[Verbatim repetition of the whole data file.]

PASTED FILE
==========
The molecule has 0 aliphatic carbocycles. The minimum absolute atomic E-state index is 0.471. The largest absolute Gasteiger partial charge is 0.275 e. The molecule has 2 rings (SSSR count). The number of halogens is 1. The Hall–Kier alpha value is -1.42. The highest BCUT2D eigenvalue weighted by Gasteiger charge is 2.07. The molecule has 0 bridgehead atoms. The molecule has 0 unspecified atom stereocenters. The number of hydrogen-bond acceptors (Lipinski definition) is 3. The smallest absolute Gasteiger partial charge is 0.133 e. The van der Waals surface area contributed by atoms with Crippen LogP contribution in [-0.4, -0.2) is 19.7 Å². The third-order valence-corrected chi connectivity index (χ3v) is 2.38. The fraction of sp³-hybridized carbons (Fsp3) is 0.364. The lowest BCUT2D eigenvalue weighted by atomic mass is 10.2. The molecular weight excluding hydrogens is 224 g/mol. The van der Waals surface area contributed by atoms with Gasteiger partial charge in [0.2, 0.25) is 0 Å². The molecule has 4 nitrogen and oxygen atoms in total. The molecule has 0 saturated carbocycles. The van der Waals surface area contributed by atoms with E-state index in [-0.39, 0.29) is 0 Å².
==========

The molecule has 0 aliphatic carbocycles. The minimum absolute atomic E-state index is 0.471. The largest absolute Gasteiger partial charge is 0.275 e. The molecule has 2 rings (SSSR count). The number of halogens is 1. The Hall–Kier alpha value is -1.42. The highest BCUT2D eigenvalue weighted by Gasteiger charge is 2.07. The molecule has 0 bridgehead atoms. The molecule has 0 unspecified atom stereocenters. The number of hydrogen-bond acceptors (Lipinski definition) is 3. The smallest absolute Gasteiger partial charge is 0.133 e. The van der Waals surface area contributed by atoms with Crippen LogP contribution in [-0.4, -0.2) is 19.7 Å². The third-order valence-corrected chi connectivity index (χ3v) is 2.38. The fraction of sp³-hybridized carbons (Fsp3) is 0.364. The lowest BCUT2D eigenvalue weighted by atomic mass is 10.2. The molecular weight excluding hydrogens is 224 g/mol. The van der Waals surface area contributed by atoms with Gasteiger partial charge in [0.2, 0.25) is 0 Å². The molecule has 4 nitrogen and oxygen atoms in total. The molecule has 0 saturated carbocycles. The van der Waals surface area contributed by atoms with E-state index in [-0.39, 0.29) is 0 Å².